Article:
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Schizophrenia and Parenting: Step In or Let Go?

Schizophrenia and Parenting: Step In or Let Go?

I have an adult child with schizophrenia. Parenting is about the precarious balance between stepping in to help - especially where mental illness is concerned.

A message comes to me via social media, along with an invitation to connect. It simply says, “My 27 year old child has schizophrenia, but will not get treatment.” Oh boy, can I relate to that. Unfortunately, this is a major dilemma facing all of us who deal with mental illness in our families.

Parenting is always about the precarious balance between stepping in to help, and letting go to allow learning from experience. From a child’s first steps to his or her first relationship, car,  job, apartment…when to give advice? When to help? When to step back and watch them sink or swim?

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Losing Time: The Insidious Nature of Dissociative Amnesia

Losing Time: The Insidious Nature of Dissociative Amnesia

Losing time is a natural part of living with dissociative identity disorder. But it's not usually as dramatic as most people believe. Dissociative Living blog.

Nothing about dissociative identity disorder is quite what the most popular phrases used to describe it imply. “Losing time” is no exception. When we talk about losing time we’re talking about severe dissociative amnesia which, in a milder form, is something I believe everyone experiences. But the phrase “losing time” suggests a highly dramatic, easily recognizable aberration. In my experience, however, dissociative amnesia is startlingly surreptitious. It’s easy to be unaware that you’re losing time at all.

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Depersonalization Disorder: Living in a Dream World

Depersonalization Disorder: Living in a Dream World

Most of us never have the experience of feeling as if we are disconnected from our own body and mind, but if you are suffering from depersonalization disorder then you feel this detachment far too frequently. Our guest, Jeffrey Abugel, has experienced depersonalization disorder personally and has co-authored one of the seminal books on the topic. Recently, he has authored a second book about the experience of living with this disorder and he came on our show to share a deeper look into the world of depersonalization.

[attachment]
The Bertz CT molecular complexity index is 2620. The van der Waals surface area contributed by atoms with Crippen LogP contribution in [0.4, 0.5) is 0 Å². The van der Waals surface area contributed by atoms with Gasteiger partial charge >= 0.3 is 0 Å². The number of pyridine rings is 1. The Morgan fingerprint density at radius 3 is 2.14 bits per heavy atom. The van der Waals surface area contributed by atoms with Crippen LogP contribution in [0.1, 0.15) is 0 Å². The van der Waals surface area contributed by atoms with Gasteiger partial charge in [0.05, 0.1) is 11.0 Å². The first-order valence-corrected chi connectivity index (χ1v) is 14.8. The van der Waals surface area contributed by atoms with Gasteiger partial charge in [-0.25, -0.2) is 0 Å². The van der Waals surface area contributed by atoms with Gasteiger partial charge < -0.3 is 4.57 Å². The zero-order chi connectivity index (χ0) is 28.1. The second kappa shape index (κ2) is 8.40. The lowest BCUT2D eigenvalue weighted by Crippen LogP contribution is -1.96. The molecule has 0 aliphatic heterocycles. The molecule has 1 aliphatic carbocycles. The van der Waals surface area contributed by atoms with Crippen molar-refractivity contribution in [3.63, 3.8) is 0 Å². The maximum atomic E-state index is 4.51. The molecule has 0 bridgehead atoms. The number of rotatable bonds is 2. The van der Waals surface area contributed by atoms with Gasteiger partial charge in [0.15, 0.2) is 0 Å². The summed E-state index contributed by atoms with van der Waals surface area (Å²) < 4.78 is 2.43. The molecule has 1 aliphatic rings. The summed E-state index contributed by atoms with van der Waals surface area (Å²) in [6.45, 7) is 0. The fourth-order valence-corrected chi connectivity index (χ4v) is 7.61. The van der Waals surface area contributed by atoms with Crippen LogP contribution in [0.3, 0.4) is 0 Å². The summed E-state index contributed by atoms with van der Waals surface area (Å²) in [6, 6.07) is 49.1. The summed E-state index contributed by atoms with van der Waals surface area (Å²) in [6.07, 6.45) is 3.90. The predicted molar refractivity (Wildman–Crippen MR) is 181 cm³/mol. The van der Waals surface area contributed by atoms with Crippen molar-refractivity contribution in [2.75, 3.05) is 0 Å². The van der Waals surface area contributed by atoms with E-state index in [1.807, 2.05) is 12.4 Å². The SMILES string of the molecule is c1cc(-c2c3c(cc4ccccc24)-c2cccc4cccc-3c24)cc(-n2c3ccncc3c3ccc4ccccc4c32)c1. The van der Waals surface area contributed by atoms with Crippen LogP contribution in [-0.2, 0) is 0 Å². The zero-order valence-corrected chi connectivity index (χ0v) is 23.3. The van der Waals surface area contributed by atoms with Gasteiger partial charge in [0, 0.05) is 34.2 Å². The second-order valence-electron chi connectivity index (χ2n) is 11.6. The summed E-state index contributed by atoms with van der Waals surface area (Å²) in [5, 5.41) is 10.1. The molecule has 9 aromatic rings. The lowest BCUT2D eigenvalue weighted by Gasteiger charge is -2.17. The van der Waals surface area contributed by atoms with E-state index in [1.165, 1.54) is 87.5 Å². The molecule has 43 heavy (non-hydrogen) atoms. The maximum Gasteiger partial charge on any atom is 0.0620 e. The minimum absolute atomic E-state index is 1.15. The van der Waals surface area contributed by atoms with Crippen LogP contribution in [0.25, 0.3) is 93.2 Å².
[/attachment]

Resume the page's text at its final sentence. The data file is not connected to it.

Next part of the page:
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“Lowered Expectations” or “Giving Up”?

“Lowered Expectations” or “Giving Up”?

As much as I hate to say it, I may be taking the “BMX Mom” bumper sticker off my car this summer. Bob hasn’t really expressed much interest in racing so far (I believe he’s mentioned it once in the past few months), and frankly, I’m not eager to drop that kind of cash for his activities when his behavior and attitude are as lousy as they have become.

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Warning Signs of Future Abuse in Your Relationship

Warning Signs of Future Abuse in Your Relationship

Now that I’m out of my abusive marriage, I never want to enter another abusive relationship again. I think about how I came to believe my ex-husband was my knight in shining armor and how I fell under his spell. Although he alone is responsible for the abuse, the abusive cycle was partly my fault; in effect, I gave him permission to abuse me. I don’t want to give anyone permission to do that again! Here are four signs I ignored that warned me of future abuse in the relationship with my ex-husband.

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Navigating Triggers During Eating Disorder Recovery

Navigating Triggers During Eating Disorder Recovery